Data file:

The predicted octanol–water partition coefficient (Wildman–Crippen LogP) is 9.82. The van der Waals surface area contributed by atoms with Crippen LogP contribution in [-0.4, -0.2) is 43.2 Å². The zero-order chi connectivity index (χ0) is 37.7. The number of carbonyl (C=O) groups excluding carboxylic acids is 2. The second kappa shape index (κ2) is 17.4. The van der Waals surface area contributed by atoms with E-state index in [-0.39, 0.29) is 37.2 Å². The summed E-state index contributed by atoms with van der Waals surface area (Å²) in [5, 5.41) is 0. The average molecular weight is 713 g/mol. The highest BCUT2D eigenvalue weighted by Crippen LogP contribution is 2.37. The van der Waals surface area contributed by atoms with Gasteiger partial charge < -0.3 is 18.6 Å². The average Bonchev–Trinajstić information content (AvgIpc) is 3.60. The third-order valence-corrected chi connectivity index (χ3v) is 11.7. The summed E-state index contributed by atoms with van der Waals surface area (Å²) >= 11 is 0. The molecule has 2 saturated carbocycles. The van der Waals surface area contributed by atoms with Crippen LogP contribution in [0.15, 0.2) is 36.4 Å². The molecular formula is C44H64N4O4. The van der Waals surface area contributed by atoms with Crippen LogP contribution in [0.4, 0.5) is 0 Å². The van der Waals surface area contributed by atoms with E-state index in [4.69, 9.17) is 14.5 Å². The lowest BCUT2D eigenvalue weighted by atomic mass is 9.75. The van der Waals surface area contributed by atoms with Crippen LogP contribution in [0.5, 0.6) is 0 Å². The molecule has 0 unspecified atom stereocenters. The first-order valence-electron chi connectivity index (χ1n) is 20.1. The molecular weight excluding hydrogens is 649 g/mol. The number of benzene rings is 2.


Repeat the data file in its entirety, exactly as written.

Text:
The predicted octanol–water partition coefficient (Wildman–Crippen LogP) is 9.82. The van der Waals surface area contributed by atoms with Crippen LogP contribution in [-0.4, -0.2) is 43.2 Å². The zero-order chi connectivity index (χ0) is 37.7. The number of carbonyl (C=O) groups excluding carboxylic acids is 2. The second kappa shape index (κ2) is 17.4. The van der Waals surface area contributed by atoms with E-state index in [-0.39, 0.29) is 37.2 Å². The summed E-state index contributed by atoms with van der Waals surface area (Å²) in [5, 5.41) is 0. The average molecular weight is 713 g/mol. The highest BCUT2D eigenvalue weighted by Crippen LogP contribution is 2.37. The van der Waals surface area contributed by atoms with Gasteiger partial charge < -0.3 is 18.6 Å². The average Bonchev–Trinajstić information content (AvgIpc) is 3.60. The third-order valence-corrected chi connectivity index (χ3v) is 11.7. The summed E-state index contributed by atoms with van der Waals surface area (Å²) >= 11 is 0. The molecule has 2 saturated carbocycles. The van der Waals surface area contributed by atoms with Crippen LogP contribution in [0.15, 0.2) is 36.4 Å². The molecular formula is C44H64N4O4. The van der Waals surface area contributed by atoms with Crippen LogP contribution in [0.4, 0.5) is 0 Å². The van der Waals surface area contributed by atoms with E-state index in [4.69, 9.17) is 14.5 Å². The lowest BCUT2D eigenvalue weighted by atomic mass is 9.75. The van der Waals surface area contributed by atoms with Crippen LogP contribution in [0.5, 0.6) is 0 Å². The molecule has 0 unspecified atom stereocenters. The first-order valence-electron chi connectivity index (χ1n) is 20.1. The molecular weight excluding hydrogens is 649 g/mol. The number of benzene rings is 2.